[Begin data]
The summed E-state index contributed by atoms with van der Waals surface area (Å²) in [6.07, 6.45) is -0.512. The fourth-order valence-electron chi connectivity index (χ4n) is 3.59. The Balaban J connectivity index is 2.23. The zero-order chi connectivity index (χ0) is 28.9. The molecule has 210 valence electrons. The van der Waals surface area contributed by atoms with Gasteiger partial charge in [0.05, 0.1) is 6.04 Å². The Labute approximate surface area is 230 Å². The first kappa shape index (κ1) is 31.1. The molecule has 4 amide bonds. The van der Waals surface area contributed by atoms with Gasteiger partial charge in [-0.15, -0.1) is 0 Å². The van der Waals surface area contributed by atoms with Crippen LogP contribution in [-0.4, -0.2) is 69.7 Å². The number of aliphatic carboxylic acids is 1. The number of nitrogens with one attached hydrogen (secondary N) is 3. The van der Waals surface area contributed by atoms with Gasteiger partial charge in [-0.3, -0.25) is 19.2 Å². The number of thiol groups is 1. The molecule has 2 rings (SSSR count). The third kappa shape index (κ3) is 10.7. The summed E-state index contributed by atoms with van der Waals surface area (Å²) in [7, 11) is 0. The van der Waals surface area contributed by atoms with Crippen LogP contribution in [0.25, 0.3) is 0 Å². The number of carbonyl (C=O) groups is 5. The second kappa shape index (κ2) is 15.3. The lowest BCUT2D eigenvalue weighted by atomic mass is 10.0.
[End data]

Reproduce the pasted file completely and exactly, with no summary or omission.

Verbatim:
The summed E-state index contributed by atoms with van der Waals surface area (Å²) in [6.07, 6.45) is -0.512. The fourth-order valence-electron chi connectivity index (χ4n) is 3.59. The Balaban J connectivity index is 2.23. The zero-order chi connectivity index (χ0) is 28.9. The molecule has 210 valence electrons. The van der Waals surface area contributed by atoms with Gasteiger partial charge in [0.05, 0.1) is 6.04 Å². The Labute approximate surface area is 230 Å². The first kappa shape index (κ1) is 31.1. The molecule has 4 amide bonds. The van der Waals surface area contributed by atoms with Gasteiger partial charge in [-0.15, -0.1) is 0 Å². The van der Waals surface area contributed by atoms with Crippen LogP contribution in [-0.4, -0.2) is 69.7 Å². The number of aliphatic carboxylic acids is 1. The number of nitrogens with one attached hydrogen (secondary N) is 3. The van der Waals surface area contributed by atoms with Gasteiger partial charge in [-0.3, -0.25) is 19.2 Å². The number of thiol groups is 1. The molecule has 2 rings (SSSR count). The third kappa shape index (κ3) is 10.7. The summed E-state index contributed by atoms with van der Waals surface area (Å²) in [7, 11) is 0. The van der Waals surface area contributed by atoms with Crippen LogP contribution in [0.25, 0.3) is 0 Å². The number of carbonyl (C=O) groups is 5. The second kappa shape index (κ2) is 15.3. The lowest BCUT2D eigenvalue weighted by atomic mass is 10.0.